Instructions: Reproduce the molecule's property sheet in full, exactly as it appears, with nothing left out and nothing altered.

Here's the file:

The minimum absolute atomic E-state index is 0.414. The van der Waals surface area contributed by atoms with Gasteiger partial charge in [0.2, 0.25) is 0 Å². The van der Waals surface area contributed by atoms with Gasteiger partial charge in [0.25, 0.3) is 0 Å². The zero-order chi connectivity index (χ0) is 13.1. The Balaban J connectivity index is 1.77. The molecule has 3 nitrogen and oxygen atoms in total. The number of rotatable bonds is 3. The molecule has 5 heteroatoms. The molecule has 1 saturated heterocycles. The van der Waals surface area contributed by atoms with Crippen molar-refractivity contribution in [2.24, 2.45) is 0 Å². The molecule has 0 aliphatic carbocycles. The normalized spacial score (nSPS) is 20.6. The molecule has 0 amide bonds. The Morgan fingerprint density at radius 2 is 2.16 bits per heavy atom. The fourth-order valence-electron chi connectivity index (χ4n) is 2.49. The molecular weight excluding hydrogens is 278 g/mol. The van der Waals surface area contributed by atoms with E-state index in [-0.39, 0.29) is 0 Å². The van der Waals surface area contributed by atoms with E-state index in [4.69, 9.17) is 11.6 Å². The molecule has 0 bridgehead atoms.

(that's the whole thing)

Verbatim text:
The minimum absolute atomic E-state index is 0.414. The van der Waals surface area contributed by atoms with Gasteiger partial charge in [0.2, 0.25) is 0 Å². The van der Waals surface area contributed by atoms with Gasteiger partial charge in [0.25, 0.3) is 0 Å². The zero-order chi connectivity index (χ0) is 13.1. The Balaban J connectivity index is 1.77. The molecule has 3 nitrogen and oxygen atoms in total. The number of rotatable bonds is 3. The molecule has 5 heteroatoms. The molecule has 1 saturated heterocycles. The van der Waals surface area contributed by atoms with Crippen molar-refractivity contribution in [2.24, 2.45) is 0 Å². The molecule has 0 aliphatic carbocycles. The normalized spacial score (nSPS) is 20.6. The molecule has 0 amide bonds. The Morgan fingerprint density at radius 2 is 2.16 bits per heavy atom. The fourth-order valence-electron chi connectivity index (χ4n) is 2.49. The molecular weight excluding hydrogens is 278 g/mol. The van der Waals surface area contributed by atoms with E-state index in [-0.39, 0.29) is 0 Å². The van der Waals surface area contributed by atoms with E-state index in [4.69, 9.17) is 11.6 Å². The molecule has 0 bridgehead atoms.